* The Pac-12 Hotline newsletter is published each Monday-Wednesday-Friday during the college sports season (and twice-a-week in the summer). This edition, from Feb. 25, has been made available in archived form …
As the Hotline reported Friday afternoon, the Pac-12 is hiring an outside agency to conduct an independent review of its football officiating. Without question, it’s the best move the conference has made in the past 18 months — since the downward spiral on and off the field began.
(If you’re looking for a starting point, consider late September ’17, with the news that USC and Arizona were implicated in the basketball corruption case).
A thorough examination of the football officiating process by an independent entity, Sibson Consulting, is the essential first step toward restoring credibility to a system that suffered a devastating blow last fall with the replay-review scandal.
Arizona State athletic director Ray Anderson ran point on the committee of athletic directors that pushed for the outside review. During a conversation Friday afternoon, Anderson explained that the process might not be contained to football.
The conference is considering Sibson — or a similar entity — for a deep dive into men’s basketball officiating, and potentially other sports, as well. (Sibson has worked with the NBA and NFL.)
“We’re always thinking about how we can get better,” he said. “How we can upgrade the overall officiating in the conference in football, in basketball, across all sports.”
A review of men’s basketball cannot come soon enough. Frankly, it should start as soon as the football review is completed this summer.
(Commissioner Larry Scott likes to deliver news during his opening remarks at Pac-12 football media day in late July. An announcement that Sibson is taking a deep dive into basketball officiating would be well-received.)
While watching the current season unfold … witnessing the debacle that was Arizona State-Utah … seeing UCLA shoot 28 free throws to Oregon State’s three … and there are plenty of other examples … two things come to mind:
1. Officiating is very, very difficult.
2. The Pac-12 can do better, much better — in both major sports — and it must take whatever steps are necessary to get better.
Clearly, the athletic directors agree.
That’s an encouraging start. — Jon Wilner
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• Our two-part preview of spring practice concluded late last week with a look at the key issues in the North division. Much as I tried, it’s difficult to avoid focusing on the quarterback situations with four of the six programs.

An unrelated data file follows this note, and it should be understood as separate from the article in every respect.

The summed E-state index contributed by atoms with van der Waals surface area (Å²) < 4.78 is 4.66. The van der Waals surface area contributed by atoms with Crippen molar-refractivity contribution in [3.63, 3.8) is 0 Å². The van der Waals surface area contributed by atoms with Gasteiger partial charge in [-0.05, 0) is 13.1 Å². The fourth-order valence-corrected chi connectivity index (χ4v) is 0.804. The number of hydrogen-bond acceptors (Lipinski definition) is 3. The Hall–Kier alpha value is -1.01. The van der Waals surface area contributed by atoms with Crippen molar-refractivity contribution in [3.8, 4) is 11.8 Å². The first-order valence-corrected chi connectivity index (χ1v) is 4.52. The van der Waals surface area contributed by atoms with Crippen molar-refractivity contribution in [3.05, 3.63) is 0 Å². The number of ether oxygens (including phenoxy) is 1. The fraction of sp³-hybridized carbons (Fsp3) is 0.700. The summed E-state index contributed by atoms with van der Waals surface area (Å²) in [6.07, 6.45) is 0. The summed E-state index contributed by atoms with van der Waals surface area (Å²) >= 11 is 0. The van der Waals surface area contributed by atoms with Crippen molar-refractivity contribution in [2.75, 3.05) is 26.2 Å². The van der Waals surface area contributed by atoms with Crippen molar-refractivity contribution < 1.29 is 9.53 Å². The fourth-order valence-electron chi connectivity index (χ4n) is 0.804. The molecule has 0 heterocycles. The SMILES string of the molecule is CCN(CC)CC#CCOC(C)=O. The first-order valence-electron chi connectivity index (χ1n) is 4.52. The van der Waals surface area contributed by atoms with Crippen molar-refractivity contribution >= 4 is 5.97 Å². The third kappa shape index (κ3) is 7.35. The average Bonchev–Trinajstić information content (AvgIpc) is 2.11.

• The latest Hotline podcast ventured into legal territory. In a lengthy conversation, Bay Area-based economist Andy Schwarz assessed the impact the high-profile Alston case could have on the NCAA’s version of amateurism. Judge Claudia Wilken could rule at any moment, and Schwarz walked us through the potential outcomes.
• As mentioned above, the officiating news broke Friday afternoon:
• ‘Saturday Night Five’ was a mix of basketball and football commentary. Remove the top (Washington) and bottom (WSU and Cal) teams from the standings, and what remains is a jumbled mess of mediocrity. But there’s loads of intrigue in the race for the opening-round bye in the conference tournament.
• Brian Bennett’s latest column for the Hotline focuses on a particular aspect of this upside-down season: The lack of dominance by home teams (or if you prefer: the surprising success of road teams).
• ICYMI: The Wednesday edition of the newsletter addressed the $400+ million question: If the conference sells an equity stake in its media rights in exchange for up-front cash, how would the windfall be used? Previous editions of the newsletter are available in archived form using the following hashtag;
Why we need your support: Like so many other providers of local journalism across the country, the Hotline’s parent website, mercurynews.com, recently moved to a subscription model. A few Hotline stories will remain free each month (as will this newsletter), but for access to all content, you’ll need to subscribe at a rate of just 12 cents per day for 12 months. And thanks for your loyalty.
Perspective on the conference from beyond its borders …
• Times are so tough on the court and on the field for the conference that even the data-driven political website, FiveThirtyEight, has addressed the topic. The headline to an analysis published on Friday — ‘The Pac-12 Is In Shambles‘ — pretty much says it all … Oh, and Axios weighed in, too … Meanwhile, Sports Illustrated explains how Cal just might be the worst major conference team of the 21st century.